Alien Invaders in our Oceans
We have all seen science fiction movies depicting alien invaders from outer space. With few exceptions the aliens mean harm in one way or another. And while the occasional tabloid claims to have interviewed a person who has been abducted by an alien, few of us take the subject of alien invaders seriously. Not so myself. I take alien invaders quite seriously.
Do I really believe in aliens from space? No, not from space, I'm talking about very small invaders of our oceans,lakes and rivers. Some are plants, some are animals and though it isn't personal, they do cause harm. Most are stowaways, sailing from one body of water to another like a sightseeing tourist.
The aliens have been invading for centuries, ever since man took to boats and especially ships. It all seemed so innocent that no one took it all that seriously until a few decades ago.
Ships use water as ballast. It's not high tech, they simply allow a certain amount of water to run into the bottom of the ship. Ships use the water ballast to adjust their position in the water, improve maneuverability and most of all, improve stability. Ships tend to roll a lot less if they are carrying ballast. The damage happens when whatever life forms the ship picked up with its ballast water, are let out when the ship drains it's ballast water. If the animals or plants survived, they are introduced into a who new ecosystem.
Ecosystems are delicate. Every living thing is part of it's local food chain. But when you take that lifeform and put it into a different ecosystem, it can wreck havoc. Often the introduced lifeform will crowd out existing plants and animals. If there is no way to control the plant or animal, it may reproduce so quickly as to cause irreparable damage to the local ecosystem.
There are, of course, more than one way that alien invaders can be introduced. Sometimes, the plant or animal escapes from captivity. Another way is that the plant or animal was intentionally introduced to the new ecosystem before we understood this was a bad idea. But by far, most have been introduced by ship's ballast water.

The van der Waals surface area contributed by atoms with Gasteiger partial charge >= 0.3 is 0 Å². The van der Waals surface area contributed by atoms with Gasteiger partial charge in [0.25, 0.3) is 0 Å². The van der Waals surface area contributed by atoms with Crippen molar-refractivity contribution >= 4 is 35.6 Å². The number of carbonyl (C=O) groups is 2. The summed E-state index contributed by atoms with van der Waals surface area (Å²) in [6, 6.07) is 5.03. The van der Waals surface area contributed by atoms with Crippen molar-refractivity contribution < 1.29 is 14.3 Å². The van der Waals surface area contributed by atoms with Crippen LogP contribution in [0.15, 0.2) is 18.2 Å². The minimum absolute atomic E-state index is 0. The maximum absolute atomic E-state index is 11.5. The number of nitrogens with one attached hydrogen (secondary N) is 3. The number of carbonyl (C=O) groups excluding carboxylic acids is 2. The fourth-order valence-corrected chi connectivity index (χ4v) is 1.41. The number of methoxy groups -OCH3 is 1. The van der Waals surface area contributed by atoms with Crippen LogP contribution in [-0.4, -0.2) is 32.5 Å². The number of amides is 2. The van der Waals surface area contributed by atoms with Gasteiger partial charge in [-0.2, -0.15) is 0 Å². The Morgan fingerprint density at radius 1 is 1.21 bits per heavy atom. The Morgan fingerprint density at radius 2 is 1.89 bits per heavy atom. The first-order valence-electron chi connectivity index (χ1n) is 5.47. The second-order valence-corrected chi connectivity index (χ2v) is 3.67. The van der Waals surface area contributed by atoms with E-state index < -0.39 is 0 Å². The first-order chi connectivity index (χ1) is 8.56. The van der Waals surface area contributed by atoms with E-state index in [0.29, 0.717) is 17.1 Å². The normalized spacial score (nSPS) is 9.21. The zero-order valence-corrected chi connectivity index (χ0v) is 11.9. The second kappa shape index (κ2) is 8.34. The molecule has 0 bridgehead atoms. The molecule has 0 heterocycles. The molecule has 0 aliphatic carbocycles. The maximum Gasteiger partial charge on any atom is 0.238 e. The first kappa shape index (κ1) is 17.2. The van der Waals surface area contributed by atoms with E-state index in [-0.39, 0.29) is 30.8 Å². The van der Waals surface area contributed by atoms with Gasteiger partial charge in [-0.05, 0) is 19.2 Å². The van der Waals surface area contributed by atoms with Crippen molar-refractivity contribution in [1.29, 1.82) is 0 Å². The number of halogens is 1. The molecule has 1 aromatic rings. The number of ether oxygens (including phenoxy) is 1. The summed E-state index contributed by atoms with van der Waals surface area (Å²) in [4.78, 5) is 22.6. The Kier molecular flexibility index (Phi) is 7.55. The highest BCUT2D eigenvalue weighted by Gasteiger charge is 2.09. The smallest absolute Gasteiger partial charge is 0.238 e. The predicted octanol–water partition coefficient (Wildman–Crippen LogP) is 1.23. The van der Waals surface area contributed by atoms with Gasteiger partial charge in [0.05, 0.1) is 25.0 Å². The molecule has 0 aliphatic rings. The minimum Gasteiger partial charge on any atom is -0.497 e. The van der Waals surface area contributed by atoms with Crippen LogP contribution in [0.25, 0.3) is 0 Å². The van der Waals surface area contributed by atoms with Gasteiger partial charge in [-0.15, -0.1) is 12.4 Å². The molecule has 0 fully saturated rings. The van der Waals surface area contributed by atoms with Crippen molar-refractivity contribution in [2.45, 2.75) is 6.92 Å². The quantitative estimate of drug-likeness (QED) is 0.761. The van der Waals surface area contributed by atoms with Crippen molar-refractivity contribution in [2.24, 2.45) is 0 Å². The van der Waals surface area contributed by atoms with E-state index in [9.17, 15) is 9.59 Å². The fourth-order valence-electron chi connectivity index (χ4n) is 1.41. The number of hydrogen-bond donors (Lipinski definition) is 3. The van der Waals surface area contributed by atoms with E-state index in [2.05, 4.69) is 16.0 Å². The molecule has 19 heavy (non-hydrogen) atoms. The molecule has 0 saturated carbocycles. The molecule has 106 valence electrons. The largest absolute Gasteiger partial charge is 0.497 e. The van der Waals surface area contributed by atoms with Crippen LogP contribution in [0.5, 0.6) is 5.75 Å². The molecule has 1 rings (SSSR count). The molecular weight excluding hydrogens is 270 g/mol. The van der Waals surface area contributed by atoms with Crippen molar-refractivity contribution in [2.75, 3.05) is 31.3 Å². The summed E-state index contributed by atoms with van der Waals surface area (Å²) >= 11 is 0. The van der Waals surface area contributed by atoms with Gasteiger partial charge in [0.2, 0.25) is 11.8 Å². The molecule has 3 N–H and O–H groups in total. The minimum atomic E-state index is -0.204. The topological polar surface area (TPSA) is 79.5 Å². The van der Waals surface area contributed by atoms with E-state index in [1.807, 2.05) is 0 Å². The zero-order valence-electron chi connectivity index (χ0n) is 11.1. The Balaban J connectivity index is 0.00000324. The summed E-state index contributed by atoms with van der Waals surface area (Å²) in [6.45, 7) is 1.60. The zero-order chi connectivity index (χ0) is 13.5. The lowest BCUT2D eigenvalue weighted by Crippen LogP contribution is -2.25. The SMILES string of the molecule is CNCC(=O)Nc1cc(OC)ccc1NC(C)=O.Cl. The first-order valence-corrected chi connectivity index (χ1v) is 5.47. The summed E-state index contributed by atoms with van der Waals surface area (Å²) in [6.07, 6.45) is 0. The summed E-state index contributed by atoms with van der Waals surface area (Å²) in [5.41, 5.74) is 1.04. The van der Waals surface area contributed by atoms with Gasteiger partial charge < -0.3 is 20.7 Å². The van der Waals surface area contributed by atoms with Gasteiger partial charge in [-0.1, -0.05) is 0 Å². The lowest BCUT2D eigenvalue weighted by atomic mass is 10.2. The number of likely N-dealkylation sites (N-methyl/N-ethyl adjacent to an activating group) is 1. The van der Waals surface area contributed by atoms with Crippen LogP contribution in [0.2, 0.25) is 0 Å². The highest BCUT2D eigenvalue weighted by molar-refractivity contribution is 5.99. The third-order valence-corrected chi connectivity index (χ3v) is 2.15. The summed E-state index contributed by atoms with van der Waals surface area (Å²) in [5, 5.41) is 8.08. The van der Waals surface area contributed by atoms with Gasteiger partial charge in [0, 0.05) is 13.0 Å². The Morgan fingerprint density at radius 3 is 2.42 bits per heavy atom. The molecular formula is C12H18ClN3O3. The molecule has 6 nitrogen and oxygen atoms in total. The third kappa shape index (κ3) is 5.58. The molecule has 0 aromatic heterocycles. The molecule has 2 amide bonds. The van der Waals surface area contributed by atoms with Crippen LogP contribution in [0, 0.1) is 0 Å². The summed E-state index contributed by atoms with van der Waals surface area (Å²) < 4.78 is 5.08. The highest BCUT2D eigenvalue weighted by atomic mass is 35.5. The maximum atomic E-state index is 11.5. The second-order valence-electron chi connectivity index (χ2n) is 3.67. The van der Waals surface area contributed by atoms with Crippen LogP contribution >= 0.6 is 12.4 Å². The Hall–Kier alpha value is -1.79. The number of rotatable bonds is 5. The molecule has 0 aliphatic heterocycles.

is from Asia but is now covering reefs in Florida and the NW US. Comb Jelly,
native to the North Atlantic was introduced to the Black Sea from ballast
water. Once there, it competed more successfully for food than the native
fish. It also killed a larvae native and helpful to the Black Sea. Cholera
bacterium came from South American to Alabama by ballast water in 1992.
Since then, it has closed local shellfish beds and actually become a health threat. The Green Crab, native to Asia was brought to San Francisco in ballast water where it has crowded out native crabs.
But by far the worst stowaway in ballast water has been the zebra mussel. This little creature is native to Europe. But it escaped from ballast water to the Great Lakes where it has cost an estimated five billion dollars damage. Zebra mussels more than flourish in the Great Lakes, in fact as many as 700,000 may occupy only one cubic yard.
In 1991, the International
Maritime Organization (a United Nations agency) developed voluntary guidelines
for ballast water. All participating major and medium-sized shipping nations
will take measures to control the spread of alien species. To control spreading
forms of algae, ships are advised to not take on ballast water in heavily
silted areas of algae bloom. Many environmental groups are pushing for
enforceable laws. Only time will tell how much additional damage has been
done from stowaways.
Copyright © 2001 Kathy A. Miles and Charles F. Peters II